This is an alternative implementation of the observer pattern. As you may know, Ruby (and Rails/ActiveRecord, and DataMapper) already have an implementation of it. This implementation is a variation of the pattern, so it is not supposed to supersede the existing implementations, but "complete" them for the specific use-cases addressed.
Comparison with the Observer Pattern
The Observer Pattern clearly defines two roles: the observer and the observed. The observer registers itself by the observed. The observed decides when (for which "actions") to notify the observer. The observer knows what to do when notified.
What's the limitation? The observed has to know when and whom to notify. The observer has to know what to do. For this logic to be implemented for two other separate entities, behaviour has to be copied from one place to the other. So, why not delegate this information (to whom, when, behaviour) to a third role, the notifier?
Comparison with Ruby Observable library
Great library, which works great for POROs, but not for models (specifically ActiveRecord, which overwrites a lot of its functionality)
Comparison with ActiveRecord Observers
Observers there are external entities which observe models. They don't exactly work as links between two models, just extract functionality (callbacks) which would otherwise flood the model. For that, they're great. For the rest, not really.
Comparison with DataMapper Observers
Currently doesn't support callbacks on collections (even though it supports observation for any method, cool!)
Add this line to your application's Gemfile:
And then execute:
Or install it yourself as:
$ gem install association_observers
Here is a functional example:
require 'logger' LOGGER = Logger.new(STDOUT) # Notifiers class HaveSliceNotifier < Notifier::Base def action(cake, kid) cake.update_column(:slices, cake.slices - 1) cake.destroy if cake.slices == 0 kid.increment(:slices).save end end class BustKidsAssNotifier < Notifier::Base module ObserverMethods def bust_kids_ass! LOGGER.info("Slam!!") end end module ObservableMethods def is_for_grandpa? true # it is always for grandpa end end def conditions(cake, mom) cake.is_for_grandpa? end def action(cake, mom) mom.bust_kids_ass! end end class TellKidHesFatNotifier < Notifier::Base module ObservableMethods def cry! LOGGER.info(":'(") end def throw_slices_away! update_column(:slices, 0) end end def conditions(kid, mom) kid.slices > 20 end def action(kid, mom) LOGGER.info("Hey Fatty, BEEFCAKE!!!!!") kid.cry! kid.throw_slices_away! end end # TABLES ActiveRecord::Schema.define do create_table :cakes, :force => true do |t| t.integer :slices t.integer :mom_id end create_table :kids, :force => true do |t| t.integer :mom_id t.integer :slices, :default => 0 end create_table :moms, :force => true do |t| end end # ENTITIES class Cake < ActiveRecord::Base def self.default_slices ; 8 ; end belongs_to :mom has_one :kid, :through => :mom before_create do |record| record.slices ||= record.class.default_slices end end class Mom < ActiveRecord::Base has_one :kid has_many :cakes end class Kid < ActiveRecord::Base belongs_to :mom has_many :cakes, :through => :mom observes :cakes, :notifier => :have_slice, :on => :create end class Mom < ActiveRecord::Base observes :cakes, :on => :destroy, :notifier => :bust_kids_ass observes :kid, :on => :update, :notifier => :tell_kid_hes_fat end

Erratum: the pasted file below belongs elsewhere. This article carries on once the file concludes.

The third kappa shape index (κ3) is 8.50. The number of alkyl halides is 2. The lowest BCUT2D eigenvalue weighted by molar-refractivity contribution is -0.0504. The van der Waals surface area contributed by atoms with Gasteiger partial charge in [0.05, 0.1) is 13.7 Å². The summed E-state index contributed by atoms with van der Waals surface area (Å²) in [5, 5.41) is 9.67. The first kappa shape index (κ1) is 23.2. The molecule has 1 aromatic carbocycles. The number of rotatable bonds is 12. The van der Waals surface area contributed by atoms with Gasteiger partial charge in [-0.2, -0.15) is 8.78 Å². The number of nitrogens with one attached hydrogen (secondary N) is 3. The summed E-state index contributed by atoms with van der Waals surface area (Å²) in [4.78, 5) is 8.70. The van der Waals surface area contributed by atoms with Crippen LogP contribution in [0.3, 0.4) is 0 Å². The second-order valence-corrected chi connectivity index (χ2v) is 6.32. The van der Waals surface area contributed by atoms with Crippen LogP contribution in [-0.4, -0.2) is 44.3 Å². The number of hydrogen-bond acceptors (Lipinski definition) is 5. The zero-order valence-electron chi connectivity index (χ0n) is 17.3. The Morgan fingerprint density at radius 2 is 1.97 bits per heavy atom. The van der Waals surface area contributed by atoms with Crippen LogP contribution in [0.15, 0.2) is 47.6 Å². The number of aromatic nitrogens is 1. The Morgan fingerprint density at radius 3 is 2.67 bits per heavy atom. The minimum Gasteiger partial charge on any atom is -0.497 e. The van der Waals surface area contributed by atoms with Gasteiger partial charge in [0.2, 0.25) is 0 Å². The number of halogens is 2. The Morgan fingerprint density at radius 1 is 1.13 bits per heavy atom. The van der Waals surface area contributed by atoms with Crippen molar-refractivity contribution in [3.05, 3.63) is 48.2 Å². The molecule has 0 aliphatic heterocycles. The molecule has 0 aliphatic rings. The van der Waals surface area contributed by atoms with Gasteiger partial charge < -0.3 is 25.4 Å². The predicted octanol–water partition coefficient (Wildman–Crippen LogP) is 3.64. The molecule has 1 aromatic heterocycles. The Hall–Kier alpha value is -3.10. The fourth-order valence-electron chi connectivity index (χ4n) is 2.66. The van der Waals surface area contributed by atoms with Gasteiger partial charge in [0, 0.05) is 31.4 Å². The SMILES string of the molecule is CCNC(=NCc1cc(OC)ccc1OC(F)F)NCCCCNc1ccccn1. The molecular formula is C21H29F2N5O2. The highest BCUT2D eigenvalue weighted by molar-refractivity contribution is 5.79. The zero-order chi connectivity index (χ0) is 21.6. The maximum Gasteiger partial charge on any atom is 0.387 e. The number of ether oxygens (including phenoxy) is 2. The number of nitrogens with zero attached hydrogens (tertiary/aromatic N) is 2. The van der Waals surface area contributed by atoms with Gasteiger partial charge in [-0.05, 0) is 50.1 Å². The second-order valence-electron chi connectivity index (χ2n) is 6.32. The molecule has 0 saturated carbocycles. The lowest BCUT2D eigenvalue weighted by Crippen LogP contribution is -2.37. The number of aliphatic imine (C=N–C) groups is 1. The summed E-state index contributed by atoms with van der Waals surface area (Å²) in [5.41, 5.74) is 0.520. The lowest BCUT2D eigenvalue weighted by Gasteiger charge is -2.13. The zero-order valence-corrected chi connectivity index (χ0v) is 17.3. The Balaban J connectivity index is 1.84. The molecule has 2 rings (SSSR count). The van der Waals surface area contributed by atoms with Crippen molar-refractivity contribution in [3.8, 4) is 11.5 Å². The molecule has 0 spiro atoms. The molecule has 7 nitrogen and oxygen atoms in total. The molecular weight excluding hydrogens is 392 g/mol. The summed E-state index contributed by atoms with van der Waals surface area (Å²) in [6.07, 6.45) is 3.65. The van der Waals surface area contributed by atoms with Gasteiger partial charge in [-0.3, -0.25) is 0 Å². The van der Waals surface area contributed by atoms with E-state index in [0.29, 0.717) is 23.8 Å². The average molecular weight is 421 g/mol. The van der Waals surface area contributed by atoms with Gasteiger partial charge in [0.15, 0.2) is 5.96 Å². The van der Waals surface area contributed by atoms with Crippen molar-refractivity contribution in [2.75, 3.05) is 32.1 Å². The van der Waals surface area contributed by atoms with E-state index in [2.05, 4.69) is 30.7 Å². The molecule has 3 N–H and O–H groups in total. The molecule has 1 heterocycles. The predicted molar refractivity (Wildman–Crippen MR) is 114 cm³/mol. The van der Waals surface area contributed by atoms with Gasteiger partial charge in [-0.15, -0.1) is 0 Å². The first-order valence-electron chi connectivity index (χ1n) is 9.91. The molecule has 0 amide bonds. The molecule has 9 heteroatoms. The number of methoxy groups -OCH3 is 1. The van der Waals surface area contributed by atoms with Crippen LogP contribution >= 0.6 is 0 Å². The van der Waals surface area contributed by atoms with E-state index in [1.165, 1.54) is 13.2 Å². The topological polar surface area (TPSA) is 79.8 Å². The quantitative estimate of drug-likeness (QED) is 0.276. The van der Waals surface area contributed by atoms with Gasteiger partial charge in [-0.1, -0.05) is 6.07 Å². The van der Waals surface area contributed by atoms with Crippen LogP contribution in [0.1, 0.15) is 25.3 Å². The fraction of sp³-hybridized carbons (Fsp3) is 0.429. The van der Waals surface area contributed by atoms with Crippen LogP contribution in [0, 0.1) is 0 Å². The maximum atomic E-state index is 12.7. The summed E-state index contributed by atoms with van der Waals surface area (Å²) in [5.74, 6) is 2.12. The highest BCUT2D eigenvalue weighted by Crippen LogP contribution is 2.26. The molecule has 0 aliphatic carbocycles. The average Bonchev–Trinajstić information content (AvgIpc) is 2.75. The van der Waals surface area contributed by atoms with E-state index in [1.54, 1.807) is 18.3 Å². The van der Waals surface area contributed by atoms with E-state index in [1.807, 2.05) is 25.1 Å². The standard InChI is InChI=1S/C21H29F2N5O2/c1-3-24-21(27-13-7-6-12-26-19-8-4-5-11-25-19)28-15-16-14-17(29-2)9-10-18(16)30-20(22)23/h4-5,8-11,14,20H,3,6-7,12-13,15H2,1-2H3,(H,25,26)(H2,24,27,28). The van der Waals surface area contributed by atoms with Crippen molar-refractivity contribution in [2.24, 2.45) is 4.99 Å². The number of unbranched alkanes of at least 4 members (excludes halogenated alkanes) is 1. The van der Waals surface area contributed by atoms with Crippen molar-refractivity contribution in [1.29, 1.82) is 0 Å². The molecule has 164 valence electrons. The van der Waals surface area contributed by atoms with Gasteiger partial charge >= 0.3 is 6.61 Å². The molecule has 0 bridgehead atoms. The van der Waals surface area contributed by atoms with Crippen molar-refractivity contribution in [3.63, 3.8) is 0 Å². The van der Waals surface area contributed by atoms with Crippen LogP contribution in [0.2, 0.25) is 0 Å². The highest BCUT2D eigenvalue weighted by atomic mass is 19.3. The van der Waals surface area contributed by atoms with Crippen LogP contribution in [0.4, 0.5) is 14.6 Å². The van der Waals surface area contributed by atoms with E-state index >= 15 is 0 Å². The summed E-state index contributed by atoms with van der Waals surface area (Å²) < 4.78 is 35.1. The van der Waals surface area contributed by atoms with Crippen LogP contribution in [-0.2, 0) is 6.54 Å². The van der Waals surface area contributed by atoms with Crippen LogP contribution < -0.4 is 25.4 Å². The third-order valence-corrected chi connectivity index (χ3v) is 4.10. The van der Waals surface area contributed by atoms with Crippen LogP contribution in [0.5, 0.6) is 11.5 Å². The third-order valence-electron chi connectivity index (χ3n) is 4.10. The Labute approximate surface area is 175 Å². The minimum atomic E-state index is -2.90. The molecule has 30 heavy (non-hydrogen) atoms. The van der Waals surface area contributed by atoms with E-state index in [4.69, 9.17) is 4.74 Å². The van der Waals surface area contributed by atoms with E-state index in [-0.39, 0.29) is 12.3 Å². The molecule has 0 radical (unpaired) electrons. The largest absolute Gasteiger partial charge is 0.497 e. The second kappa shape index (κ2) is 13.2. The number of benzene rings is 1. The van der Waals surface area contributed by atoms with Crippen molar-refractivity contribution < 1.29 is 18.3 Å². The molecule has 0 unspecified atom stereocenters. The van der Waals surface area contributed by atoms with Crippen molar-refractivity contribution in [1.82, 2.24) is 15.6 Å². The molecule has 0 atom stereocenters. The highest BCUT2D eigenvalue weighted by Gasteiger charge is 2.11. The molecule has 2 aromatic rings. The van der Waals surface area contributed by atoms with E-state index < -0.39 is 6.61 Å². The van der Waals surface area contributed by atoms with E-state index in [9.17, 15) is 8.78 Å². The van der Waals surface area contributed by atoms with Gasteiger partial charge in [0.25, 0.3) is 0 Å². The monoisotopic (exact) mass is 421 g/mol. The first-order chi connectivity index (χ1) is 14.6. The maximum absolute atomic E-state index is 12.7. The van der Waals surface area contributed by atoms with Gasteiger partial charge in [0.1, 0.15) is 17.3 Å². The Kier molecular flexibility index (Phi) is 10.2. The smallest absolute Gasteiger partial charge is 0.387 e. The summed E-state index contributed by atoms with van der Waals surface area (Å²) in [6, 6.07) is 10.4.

You can find this under the examples.
The #observes method for the models accepts as argument the association being observed and a set of options:
- as : if the association is polymorphic, then this parameter has to be filled with the name by which the observer is recognized by the observed
- on : accepts one event or a set of events to observe (:create, :update, :save, :destroy) for the observed association (default: :save)
- notifier(s?): accepts one notifier or a set of notifiers that will handle the events; notifier name has to match the name of the notifier being defined by yourself; if you don't set any notifier, then the events on the observed will only propagate to the observers of the observer (if it is being observed)